Later, following the establishment of this separate, protected, seat of power, the dynamics of rule or  residence in Xunantunich appear to have changed. The residential complex north of the Castillo was abandoned; entrances to lower buildings were bricked up. Evidence of a premature abandonment of this portion of the site can be found in the appearance of only earlier types of ceramics on the grounds and in caches which were sunk into the partially destroyed and in-filled walls of the complex.  The royal residence then appears to have returned to the area adjoining the south face of the Castillo. A large terrace was constructed over preexisting floors and buildings. Also, the top of the pyramid was extended above the frieze of glyphs which had heretofore been its top, and the central staircase, which had continued up the face of the pyramid, was covered. By 850 to 900 AD, when construction appears to have been completed, a ceremonial building, fronted by two cylindrical columns, had been placed on the eastern side of this terrace.  A back staircase, concealed by a screen wall, now continued up behind this building, reminiscent of the staircase at the back of the older, courtyard residence.  Dr. Leventhal theorizes that a magical trip of transformation was symbolized in a climb up the broad, central stairway to the top of the terrace, followed by a trip across the terrace and then a turn to climb up through the hidden stairway to the heights of the sacred pyramid.  The fact that access to the top of the pyramid was now more circuitous and limited implies the probable exclusion of a certain portion of the population from this area.  One can conclude that construction at Xunantunich seems to demonstrate a trend towards increased limited  access to certain elite or sacred spaces.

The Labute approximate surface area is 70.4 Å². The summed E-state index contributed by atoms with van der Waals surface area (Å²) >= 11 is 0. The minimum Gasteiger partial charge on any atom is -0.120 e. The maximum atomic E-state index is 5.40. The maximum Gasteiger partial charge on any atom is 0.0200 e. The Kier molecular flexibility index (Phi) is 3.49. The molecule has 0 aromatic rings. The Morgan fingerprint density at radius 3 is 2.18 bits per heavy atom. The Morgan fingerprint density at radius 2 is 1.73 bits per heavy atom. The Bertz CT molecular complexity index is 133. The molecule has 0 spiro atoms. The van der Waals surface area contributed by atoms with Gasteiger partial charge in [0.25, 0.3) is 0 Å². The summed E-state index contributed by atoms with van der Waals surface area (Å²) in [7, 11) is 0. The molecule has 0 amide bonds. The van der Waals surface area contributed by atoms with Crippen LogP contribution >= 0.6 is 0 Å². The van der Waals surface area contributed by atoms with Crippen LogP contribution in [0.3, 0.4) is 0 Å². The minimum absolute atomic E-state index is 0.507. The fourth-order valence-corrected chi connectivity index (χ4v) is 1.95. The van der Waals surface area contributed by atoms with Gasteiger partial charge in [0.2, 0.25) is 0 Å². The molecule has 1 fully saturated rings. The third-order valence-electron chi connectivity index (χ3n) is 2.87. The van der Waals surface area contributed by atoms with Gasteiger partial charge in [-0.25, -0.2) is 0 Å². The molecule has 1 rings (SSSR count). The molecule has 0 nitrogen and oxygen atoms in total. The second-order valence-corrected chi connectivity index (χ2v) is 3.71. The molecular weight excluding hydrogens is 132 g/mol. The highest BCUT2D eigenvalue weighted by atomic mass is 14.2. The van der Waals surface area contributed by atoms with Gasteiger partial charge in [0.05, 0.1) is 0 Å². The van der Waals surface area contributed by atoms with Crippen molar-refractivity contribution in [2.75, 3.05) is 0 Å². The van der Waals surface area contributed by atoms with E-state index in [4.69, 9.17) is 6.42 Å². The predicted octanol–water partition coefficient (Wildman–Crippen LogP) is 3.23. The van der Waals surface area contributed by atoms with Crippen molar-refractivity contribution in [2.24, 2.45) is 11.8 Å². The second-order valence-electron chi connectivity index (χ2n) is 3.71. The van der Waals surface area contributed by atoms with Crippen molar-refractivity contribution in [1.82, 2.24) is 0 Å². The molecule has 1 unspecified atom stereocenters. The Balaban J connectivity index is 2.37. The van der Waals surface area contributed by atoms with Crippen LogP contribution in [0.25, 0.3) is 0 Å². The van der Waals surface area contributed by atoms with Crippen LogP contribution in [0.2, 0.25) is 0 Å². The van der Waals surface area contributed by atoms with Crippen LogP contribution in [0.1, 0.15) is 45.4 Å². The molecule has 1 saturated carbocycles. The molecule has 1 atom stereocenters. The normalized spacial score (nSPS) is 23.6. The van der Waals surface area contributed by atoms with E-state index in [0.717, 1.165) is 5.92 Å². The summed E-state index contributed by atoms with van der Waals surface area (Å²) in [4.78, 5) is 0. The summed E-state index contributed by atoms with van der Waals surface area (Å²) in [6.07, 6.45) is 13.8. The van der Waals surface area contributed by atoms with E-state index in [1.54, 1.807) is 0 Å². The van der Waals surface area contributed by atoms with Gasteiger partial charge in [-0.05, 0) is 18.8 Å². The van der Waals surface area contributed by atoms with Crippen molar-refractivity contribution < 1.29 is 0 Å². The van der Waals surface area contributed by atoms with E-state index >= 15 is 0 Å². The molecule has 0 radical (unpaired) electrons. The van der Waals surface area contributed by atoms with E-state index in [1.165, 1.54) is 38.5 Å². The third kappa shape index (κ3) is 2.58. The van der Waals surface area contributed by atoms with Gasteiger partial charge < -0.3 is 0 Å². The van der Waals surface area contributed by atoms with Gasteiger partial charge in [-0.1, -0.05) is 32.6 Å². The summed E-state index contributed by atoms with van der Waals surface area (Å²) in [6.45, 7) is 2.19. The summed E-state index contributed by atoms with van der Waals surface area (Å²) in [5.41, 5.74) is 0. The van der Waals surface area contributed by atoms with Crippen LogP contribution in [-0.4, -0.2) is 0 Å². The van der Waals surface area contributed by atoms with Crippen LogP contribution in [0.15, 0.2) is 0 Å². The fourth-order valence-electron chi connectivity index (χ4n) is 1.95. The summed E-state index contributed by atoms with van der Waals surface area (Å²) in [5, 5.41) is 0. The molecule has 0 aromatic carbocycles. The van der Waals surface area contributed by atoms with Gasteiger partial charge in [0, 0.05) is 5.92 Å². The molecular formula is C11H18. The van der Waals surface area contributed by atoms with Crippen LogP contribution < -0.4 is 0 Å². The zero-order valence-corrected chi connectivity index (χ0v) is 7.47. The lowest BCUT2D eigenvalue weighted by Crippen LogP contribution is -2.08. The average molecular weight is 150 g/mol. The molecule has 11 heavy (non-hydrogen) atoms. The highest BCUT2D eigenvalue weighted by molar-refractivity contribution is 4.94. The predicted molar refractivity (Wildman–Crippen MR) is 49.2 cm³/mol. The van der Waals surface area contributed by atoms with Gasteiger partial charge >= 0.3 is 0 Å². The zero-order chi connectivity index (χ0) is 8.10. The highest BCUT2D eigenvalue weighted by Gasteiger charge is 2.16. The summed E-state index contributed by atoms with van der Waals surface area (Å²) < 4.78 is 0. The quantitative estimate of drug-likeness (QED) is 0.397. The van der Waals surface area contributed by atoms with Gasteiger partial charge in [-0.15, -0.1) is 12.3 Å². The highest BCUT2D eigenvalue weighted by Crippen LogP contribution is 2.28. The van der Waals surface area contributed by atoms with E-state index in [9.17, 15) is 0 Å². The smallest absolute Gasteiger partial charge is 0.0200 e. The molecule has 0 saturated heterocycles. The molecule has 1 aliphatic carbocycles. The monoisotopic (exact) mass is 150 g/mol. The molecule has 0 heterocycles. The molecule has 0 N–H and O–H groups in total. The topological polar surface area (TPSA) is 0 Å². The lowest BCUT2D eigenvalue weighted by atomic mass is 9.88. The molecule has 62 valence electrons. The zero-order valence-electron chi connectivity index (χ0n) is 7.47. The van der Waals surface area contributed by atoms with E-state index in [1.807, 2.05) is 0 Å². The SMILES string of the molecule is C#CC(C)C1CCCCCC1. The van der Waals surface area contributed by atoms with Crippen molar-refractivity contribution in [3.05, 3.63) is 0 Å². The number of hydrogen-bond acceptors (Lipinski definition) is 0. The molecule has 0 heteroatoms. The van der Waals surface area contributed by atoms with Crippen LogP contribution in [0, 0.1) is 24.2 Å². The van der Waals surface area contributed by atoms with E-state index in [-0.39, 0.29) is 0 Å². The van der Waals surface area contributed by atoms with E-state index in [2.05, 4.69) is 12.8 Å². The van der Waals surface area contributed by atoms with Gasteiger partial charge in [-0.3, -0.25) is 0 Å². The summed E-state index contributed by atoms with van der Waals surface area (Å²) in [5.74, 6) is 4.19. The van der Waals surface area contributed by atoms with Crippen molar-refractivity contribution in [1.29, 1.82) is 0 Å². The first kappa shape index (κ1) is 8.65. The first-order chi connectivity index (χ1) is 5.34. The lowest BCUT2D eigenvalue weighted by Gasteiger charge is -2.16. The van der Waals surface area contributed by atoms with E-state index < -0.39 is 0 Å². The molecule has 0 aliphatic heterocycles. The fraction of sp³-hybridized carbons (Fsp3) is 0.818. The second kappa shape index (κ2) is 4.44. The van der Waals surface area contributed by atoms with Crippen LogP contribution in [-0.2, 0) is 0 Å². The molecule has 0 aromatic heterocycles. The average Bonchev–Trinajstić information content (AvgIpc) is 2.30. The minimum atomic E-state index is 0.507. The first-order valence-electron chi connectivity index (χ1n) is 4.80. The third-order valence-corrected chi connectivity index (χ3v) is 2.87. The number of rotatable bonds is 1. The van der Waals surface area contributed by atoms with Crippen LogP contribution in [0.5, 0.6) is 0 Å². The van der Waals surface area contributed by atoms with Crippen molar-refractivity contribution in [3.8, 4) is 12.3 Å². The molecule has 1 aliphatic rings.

The site of Xunantunich was gradually abandoned, with no sign of depopulation of outlying settlements until around 850 through 925 AD.  Scattered villages continued in the area, and there has been no evidence found of military incursions tied to its abandonment. We thank Dr. Leventhal for his very informative talk, which provided a clear model of elite activity and construction at the site of Xunantunich.
              Dr. Leventhal is Curator in the American Section of the University Museum and Professor in the University of Pennsylvania Department of Anthropology. From July 2004 through October 2006, he was the Williams Director of the University of Pennsylvania Museum. Prior to this, he was the President and CEO at the School of American Research in Santa Fe; Director of the Cotsen Institute of Archaeology at UCLA, and Associate Professor, Department of Anthropology, UCLA; Associate Professor, Department of Anthropology, and Director of the Institute for Mesoamerican Studies at University of New York at Albany.  He is a Trustee of the Archaeological Institute of America, and has served as Chief Archaeologist for the Jason Project, JASON Foundation. In addition, Dr. Leventhal served on the Advisory Board of the Association for Belizean Archaeology and has advised the Government of Belize on the development of a National Museum; as well as advising several Maya indigenous groups in Belize.